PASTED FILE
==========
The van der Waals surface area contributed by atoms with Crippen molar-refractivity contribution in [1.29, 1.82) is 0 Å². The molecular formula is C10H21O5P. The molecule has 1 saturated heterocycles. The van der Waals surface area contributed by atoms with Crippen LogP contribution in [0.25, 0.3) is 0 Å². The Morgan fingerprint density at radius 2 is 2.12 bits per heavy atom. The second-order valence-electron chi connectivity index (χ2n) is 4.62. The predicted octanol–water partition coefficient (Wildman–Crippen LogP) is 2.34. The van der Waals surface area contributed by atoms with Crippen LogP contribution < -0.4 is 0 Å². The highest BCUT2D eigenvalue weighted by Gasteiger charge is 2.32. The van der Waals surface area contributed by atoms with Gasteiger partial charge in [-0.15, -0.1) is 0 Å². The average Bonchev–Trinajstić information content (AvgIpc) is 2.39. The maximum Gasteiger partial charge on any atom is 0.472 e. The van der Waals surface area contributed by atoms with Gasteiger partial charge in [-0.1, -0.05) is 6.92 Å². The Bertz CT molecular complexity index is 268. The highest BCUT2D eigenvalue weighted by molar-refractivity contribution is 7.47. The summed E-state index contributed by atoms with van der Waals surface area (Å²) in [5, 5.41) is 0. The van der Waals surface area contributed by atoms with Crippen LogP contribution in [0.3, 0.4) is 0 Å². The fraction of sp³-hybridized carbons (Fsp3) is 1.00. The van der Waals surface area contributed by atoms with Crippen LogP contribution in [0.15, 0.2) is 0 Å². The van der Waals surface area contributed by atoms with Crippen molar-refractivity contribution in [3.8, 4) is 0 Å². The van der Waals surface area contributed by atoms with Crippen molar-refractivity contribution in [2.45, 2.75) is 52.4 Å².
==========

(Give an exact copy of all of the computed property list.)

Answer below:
The van der Waals surface area contributed by atoms with Crippen molar-refractivity contribution in [1.29, 1.82) is 0 Å². The molecular formula is C10H21O5P. The molecule has 1 saturated heterocycles. The van der Waals surface area contributed by atoms with Crippen LogP contribution in [0.25, 0.3) is 0 Å². The Morgan fingerprint density at radius 2 is 2.12 bits per heavy atom. The second-order valence-electron chi connectivity index (χ2n) is 4.62. The predicted octanol–water partition coefficient (Wildman–Crippen LogP) is 2.34. The van der Waals surface area contributed by atoms with Crippen LogP contribution < -0.4 is 0 Å². The highest BCUT2D eigenvalue weighted by Gasteiger charge is 2.32. The van der Waals surface area contributed by atoms with Gasteiger partial charge in [-0.15, -0.1) is 0 Å². The average Bonchev–Trinajstić information content (AvgIpc) is 2.39. The maximum Gasteiger partial charge on any atom is 0.472 e. The van der Waals surface area contributed by atoms with Gasteiger partial charge in [-0.1, -0.05) is 6.92 Å². The Bertz CT molecular complexity index is 268. The highest BCUT2D eigenvalue weighted by molar-refractivity contribution is 7.47. The summed E-state index contributed by atoms with van der Waals surface area (Å²) in [5, 5.41) is 0. The van der Waals surface area contributed by atoms with Crippen LogP contribution in [0.3, 0.4) is 0 Å². The fraction of sp³-hybridized carbons (Fsp3) is 1.00. The van der Waals surface area contributed by atoms with Crippen LogP contribution in [0.15, 0.2) is 0 Å². The van der Waals surface area contributed by atoms with Crippen molar-refractivity contribution in [3.8, 4) is 0 Å². The van der Waals surface area contributed by atoms with Crippen molar-refractivity contribution in [2.45, 2.75) is 52.4 Å².